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NutcrackerMissing Variation?


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#1 Fraildove

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Posted 16 September 2009 - 12:59 PM

Hi All,
One of our friends is a director of a ballet school in the US. We were comparing notes on Nutcracker, since between my husband, myself, and him we have staged hundreds of performances (i wish i was exagerating). So he showed us a clip of his latest production and included a variation that i have never seen, with music that I have never heard before. He said it was included in Tchaikovsky's original score, but as of yet I have not found it. Can anyone point me in the right direction??? Or is this not even true? Help!

#2 cubanmiamiboy

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Posted 16 September 2009 - 01:33 PM

I love "off season" Nutcracker discussions...! :off topic:
Who dances this "missing" variation...?-(which character..?) Which act...?

#3 Fraildove

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Posted 16 September 2009 - 02:01 PM

2nd act, supposidly one of the national candies... That's all I know actually. I was almost positive he said French, but that would be Marzipan... So not too sure.

#4 vrsfanatic

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Posted 16 September 2009 - 03:09 PM

Sorry Fraildove, I cannot answer your question, but I am very interested to hear the responses...however

I love "off season" Nutcracker discussions...!

It is the beginning of Nutcracker season for those of us in the thick of things! :off topic:

#5 Mel Johnson

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Posted 16 September 2009 - 03:40 PM

2nd act, supposidly one of the national candies... That's all I know actually. I was almost positive he said French, but that would be Marzipan... So not too sure.


Actually, the Marzipan variation is Danish. The original notation of the steps shows a lot of taqueterie and pirouettes one-on-pointe, double-on-demi, that recall how the Danes danced à la Bournonville. French, or maybe Belgian, might be Mother Ginger.

#6 cubanmiamiboy

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Posted 16 September 2009 - 03:44 PM

Sorry Fraildove, I cannot answer your question, but I am very interested to hear the responses...however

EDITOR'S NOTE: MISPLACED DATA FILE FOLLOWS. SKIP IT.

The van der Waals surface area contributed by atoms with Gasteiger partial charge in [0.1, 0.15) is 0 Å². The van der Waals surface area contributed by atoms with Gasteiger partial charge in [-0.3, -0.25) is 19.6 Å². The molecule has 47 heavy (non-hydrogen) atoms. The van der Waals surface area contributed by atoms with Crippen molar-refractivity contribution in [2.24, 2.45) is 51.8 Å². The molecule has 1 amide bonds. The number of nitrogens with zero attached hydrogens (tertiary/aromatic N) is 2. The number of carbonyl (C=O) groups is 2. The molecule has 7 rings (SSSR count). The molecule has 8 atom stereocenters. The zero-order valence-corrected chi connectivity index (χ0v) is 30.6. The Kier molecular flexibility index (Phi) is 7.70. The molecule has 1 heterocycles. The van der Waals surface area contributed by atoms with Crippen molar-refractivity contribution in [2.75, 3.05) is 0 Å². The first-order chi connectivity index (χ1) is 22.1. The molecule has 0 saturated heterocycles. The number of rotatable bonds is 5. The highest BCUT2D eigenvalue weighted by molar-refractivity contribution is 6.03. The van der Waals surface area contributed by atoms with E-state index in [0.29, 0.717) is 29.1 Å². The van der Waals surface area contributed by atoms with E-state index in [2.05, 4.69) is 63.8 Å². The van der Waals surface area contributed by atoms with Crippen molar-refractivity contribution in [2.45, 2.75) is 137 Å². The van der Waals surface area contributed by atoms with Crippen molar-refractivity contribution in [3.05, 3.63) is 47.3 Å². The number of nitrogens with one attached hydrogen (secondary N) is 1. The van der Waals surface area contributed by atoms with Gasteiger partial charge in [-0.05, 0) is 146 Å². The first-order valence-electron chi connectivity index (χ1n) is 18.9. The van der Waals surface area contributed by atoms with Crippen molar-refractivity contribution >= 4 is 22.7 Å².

I love "off season" Nutcracker discussions...!

It is the beginning of Nutcracker season for those of us in the thick of things! :off topic:

OMG...that's true...where the year went...? :thumbsup:

#7 Fraildove

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Posted 16 September 2009 - 04:18 PM

Do we have to talk about it being Nutty season!!! We started our rehearsals last weekend, so for better or worse here we go!

That is really interesting about Marzipan. I have never seen the original notation, and the version I am most familiar with is the pas de trois that is done with students... A la Mariinsky. I know it is not mother Ginger Ashe uses that as well. Actually he uses the familiar score with all variations that are standard. Hmmm...

#8 Mel Johnson

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Posted 16 September 2009 - 04:21 PM

Sometimes, choreographers mine other Tchaikovsky ballets or even operas to build up Nutz divertissements.

#9 Fraildove

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Posted 16 September 2009 - 05:05 PM

That I have seen, and really dont like it. I am pretty familier with most other ballets, particularly with Tchaikovsky. And I have never heard this piece before. I also wondered if he maybe took it from somewhere else, because it didnt seem in keeping with the rest of the ballet (orchestration etc) which he played up to a bad recording since it is very hard to find. He was a classmate of my husband's in Kiev, and he said he obtained the recording from the opera theatre there. When we were there this summer and inquired about it, no one knew either... so the mystery continues.

#10 rg

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Posted 16 September 2009 - 06:23 PM